Justice report slams James Comey's actions with FBI in Clinton email case
Department watchdog's report finds no evidence Comey motivated by political bias
The U.S. Justice Department's watchdog delivered a stinging rebuke Thursday to the FBI and former director James Comey for their handling of the Hillary Clinton email investigation, but the report does not conclude Comey's actions were motivated by political bias or a preference for Clinton over Donald Trump in the 2016 election.
The inspector general's report criticized Comey for publicly announcing his recommendation against criminal charges for Clinton. It also faulted him for alerting Congress days before the 2016 election that the investigation was being reopened because of newly discovered emails.
The report said he was "insubordinate," his actions were "extraordinary" and that he departed from normal protocol numerous times.
But it also says, "We found no evidence that the conclusions by the prosecutors were affected by bias or other improper considerations; rather, we determined that they were based on the prosecutors' assessment of the facts, the law and past department practice."
Comey, in an opinion piece for the New York Times published shortly after the report's release, said: "I do not agree with all of the inspector general's conclusions, but I respect the work of his office and salute its professionalism."
He added in a tweet that he believes the inspector general's conclusions are "reasonable" and that "people of good faith" can see the "unprecedented situation differently."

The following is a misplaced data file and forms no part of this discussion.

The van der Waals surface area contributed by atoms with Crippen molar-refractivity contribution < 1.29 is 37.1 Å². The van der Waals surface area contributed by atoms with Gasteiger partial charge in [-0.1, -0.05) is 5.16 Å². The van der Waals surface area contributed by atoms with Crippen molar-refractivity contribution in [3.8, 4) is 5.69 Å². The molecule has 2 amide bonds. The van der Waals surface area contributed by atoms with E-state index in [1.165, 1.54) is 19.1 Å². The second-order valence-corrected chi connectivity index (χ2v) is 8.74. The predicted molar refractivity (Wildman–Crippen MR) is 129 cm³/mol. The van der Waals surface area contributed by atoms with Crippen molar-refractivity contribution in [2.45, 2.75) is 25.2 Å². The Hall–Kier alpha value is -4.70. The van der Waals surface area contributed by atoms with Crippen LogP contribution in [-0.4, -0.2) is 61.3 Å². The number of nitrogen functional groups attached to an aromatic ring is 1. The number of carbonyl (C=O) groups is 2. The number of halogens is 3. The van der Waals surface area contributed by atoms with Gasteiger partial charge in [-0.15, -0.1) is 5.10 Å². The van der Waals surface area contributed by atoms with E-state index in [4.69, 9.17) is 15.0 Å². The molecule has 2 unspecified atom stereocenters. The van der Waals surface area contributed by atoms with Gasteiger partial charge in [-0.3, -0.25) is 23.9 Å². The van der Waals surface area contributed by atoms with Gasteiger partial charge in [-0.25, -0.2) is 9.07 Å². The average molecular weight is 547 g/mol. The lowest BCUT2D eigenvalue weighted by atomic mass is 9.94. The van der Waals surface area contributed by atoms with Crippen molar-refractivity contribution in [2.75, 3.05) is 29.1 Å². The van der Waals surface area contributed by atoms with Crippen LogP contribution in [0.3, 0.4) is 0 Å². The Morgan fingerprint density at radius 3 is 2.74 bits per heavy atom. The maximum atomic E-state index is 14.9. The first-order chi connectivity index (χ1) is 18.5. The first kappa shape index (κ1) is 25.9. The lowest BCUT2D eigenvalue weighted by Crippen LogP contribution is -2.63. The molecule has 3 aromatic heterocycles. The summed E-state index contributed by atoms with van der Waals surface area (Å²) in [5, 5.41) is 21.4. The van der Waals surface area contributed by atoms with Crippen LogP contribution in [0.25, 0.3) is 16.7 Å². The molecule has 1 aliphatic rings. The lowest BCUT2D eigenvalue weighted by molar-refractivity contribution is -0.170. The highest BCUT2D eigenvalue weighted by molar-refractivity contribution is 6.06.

The report also cited text messages, sent during the campaign, between an FBI agent and an FBI lawyer in which the former said "we'll stop" Trump from becoming president.
According to the report, lawyer Lisa Page texted Peter Strzok in August 2016: "[Trump's] not ever going to become president, right? Right?!"
Strzok responded: "No. No he won't. We'll stop it."
Both were involved in the investigation into Trump's campaign. Messages between the two, which came to light last year, have fuelled accusations among Trump's supporters of a "deep state" conspiracy to undermine his campaign and presidency.
The report said Page and Strzok's conduct "cast a cloud over the entire FBI investigation," but investigators "did not find documentary or testimonial evidence" that political bias directly affected parts of the probe.
Strzok was removed last summer from special counsel Robert Mueller's team, which is investigating allegations of collusion between the campaign and Russia, following the discovery of the messages.
Comey's successor at the FBI said the agency accepted the report's findings and that employees would be held accountable for any misconduct, though he refused to go into specifics.
"We need to hold ourselves accountable for the choices we make and the work we do," FBI director Christopher Wray told reporters.
Wray admitted he was "disappointed" by what he read, but said nothing in the report "impugns the integrity" of the FBI as an institution.
Trump has looked to the report to provide a fresh line of attack against Comey and his deputy, Andrew McCabe, as he claims that a politically tainted bureau tried to undermine his campaign and, through the later Russia investigation, his presidency. Trump is expected to try to use the report to validate his firing of Comey last year.
But the nuanced findings provide no conclusions to support Republicans and Democrats who want to claim total vindication.
The conclusions were contained in a 500-page report that document in painstaking detail one of the most consequential investigations in modern FBI history and reveal how the FBI, which for decades has strived to stand apart from politics, came to be entangled in the 2016 presidential election.